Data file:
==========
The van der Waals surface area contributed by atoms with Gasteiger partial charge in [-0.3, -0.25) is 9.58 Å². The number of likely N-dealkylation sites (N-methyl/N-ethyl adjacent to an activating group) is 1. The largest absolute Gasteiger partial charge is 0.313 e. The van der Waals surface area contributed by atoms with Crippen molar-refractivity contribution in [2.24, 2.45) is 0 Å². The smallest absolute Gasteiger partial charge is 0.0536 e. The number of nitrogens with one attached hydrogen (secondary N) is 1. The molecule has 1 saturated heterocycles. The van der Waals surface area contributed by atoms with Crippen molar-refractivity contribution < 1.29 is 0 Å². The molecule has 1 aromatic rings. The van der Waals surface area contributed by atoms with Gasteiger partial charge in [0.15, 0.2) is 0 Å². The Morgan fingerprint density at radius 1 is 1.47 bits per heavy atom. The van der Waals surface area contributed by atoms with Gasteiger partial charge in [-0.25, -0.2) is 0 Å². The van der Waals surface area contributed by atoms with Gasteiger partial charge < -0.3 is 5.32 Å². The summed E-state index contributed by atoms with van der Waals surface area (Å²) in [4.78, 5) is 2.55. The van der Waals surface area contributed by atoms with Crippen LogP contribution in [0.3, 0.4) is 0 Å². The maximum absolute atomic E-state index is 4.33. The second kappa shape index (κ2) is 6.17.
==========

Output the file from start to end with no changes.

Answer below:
The van der Waals surface area contributed by atoms with Gasteiger partial charge in [-0.3, -0.25) is 9.58 Å². The number of likely N-dealkylation sites (N-methyl/N-ethyl adjacent to an activating group) is 1. The largest absolute Gasteiger partial charge is 0.313 e. The van der Waals surface area contributed by atoms with Crippen molar-refractivity contribution in [2.24, 2.45) is 0 Å². The smallest absolute Gasteiger partial charge is 0.0536 e. The number of nitrogens with one attached hydrogen (secondary N) is 1. The molecule has 1 saturated heterocycles. The van der Waals surface area contributed by atoms with Crippen molar-refractivity contribution < 1.29 is 0 Å². The molecule has 1 aromatic rings. The van der Waals surface area contributed by atoms with Gasteiger partial charge in [0.15, 0.2) is 0 Å². The Morgan fingerprint density at radius 1 is 1.47 bits per heavy atom. The van der Waals surface area contributed by atoms with Gasteiger partial charge in [-0.25, -0.2) is 0 Å². The van der Waals surface area contributed by atoms with Gasteiger partial charge < -0.3 is 5.32 Å². The summed E-state index contributed by atoms with van der Waals surface area (Å²) in [4.78, 5) is 2.55. The van der Waals surface area contributed by atoms with Crippen LogP contribution in [0.3, 0.4) is 0 Å². The maximum absolute atomic E-state index is 4.33. The second kappa shape index (κ2) is 6.17.